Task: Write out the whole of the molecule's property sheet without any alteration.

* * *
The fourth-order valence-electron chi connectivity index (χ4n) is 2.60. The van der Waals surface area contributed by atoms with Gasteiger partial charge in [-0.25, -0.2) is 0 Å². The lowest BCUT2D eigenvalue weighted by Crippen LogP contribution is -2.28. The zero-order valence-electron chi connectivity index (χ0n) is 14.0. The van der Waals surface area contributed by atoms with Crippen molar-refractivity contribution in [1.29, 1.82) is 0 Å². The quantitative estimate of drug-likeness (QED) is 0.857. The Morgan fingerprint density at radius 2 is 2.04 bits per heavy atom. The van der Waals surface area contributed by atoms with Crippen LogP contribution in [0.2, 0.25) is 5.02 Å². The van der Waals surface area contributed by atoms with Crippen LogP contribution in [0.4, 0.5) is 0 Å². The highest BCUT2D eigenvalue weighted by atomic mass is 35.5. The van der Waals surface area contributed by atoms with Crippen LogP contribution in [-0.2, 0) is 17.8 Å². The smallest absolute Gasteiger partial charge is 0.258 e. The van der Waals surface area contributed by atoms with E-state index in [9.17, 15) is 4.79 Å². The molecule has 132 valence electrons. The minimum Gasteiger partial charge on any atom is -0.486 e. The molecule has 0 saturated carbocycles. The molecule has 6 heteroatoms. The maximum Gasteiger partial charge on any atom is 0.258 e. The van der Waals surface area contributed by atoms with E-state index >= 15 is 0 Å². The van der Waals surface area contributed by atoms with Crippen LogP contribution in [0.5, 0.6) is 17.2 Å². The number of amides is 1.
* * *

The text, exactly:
The fourth-order valence-electron chi connectivity index (χ4n) is 2.60. The van der Waals surface area contributed by atoms with Gasteiger partial charge in [-0.25, -0.2) is 0 Å². The lowest BCUT2D eigenvalue weighted by Crippen LogP contribution is -2.28. The zero-order valence-electron chi connectivity index (χ0n) is 14.0. The van der Waals surface area contributed by atoms with Crippen molar-refractivity contribution in [1.29, 1.82) is 0 Å². The quantitative estimate of drug-likeness (QED) is 0.857. The Morgan fingerprint density at radius 2 is 2.04 bits per heavy atom. The van der Waals surface area contributed by atoms with Crippen LogP contribution in [0.2, 0.25) is 5.02 Å². The van der Waals surface area contributed by atoms with Crippen LogP contribution in [0.4, 0.5) is 0 Å². The highest BCUT2D eigenvalue weighted by atomic mass is 35.5. The van der Waals surface area contributed by atoms with Crippen LogP contribution in [-0.2, 0) is 17.8 Å². The smallest absolute Gasteiger partial charge is 0.258 e. The van der Waals surface area contributed by atoms with E-state index in [9.17, 15) is 4.79 Å². The molecule has 132 valence electrons. The minimum Gasteiger partial charge on any atom is -0.486 e. The molecule has 0 saturated carbocycles. The molecule has 6 heteroatoms. The maximum Gasteiger partial charge on any atom is 0.258 e. The van der Waals surface area contributed by atoms with E-state index >= 15 is 0 Å². The van der Waals surface area contributed by atoms with Crippen LogP contribution in [0.5, 0.6) is 17.2 Å². The number of amides is 1.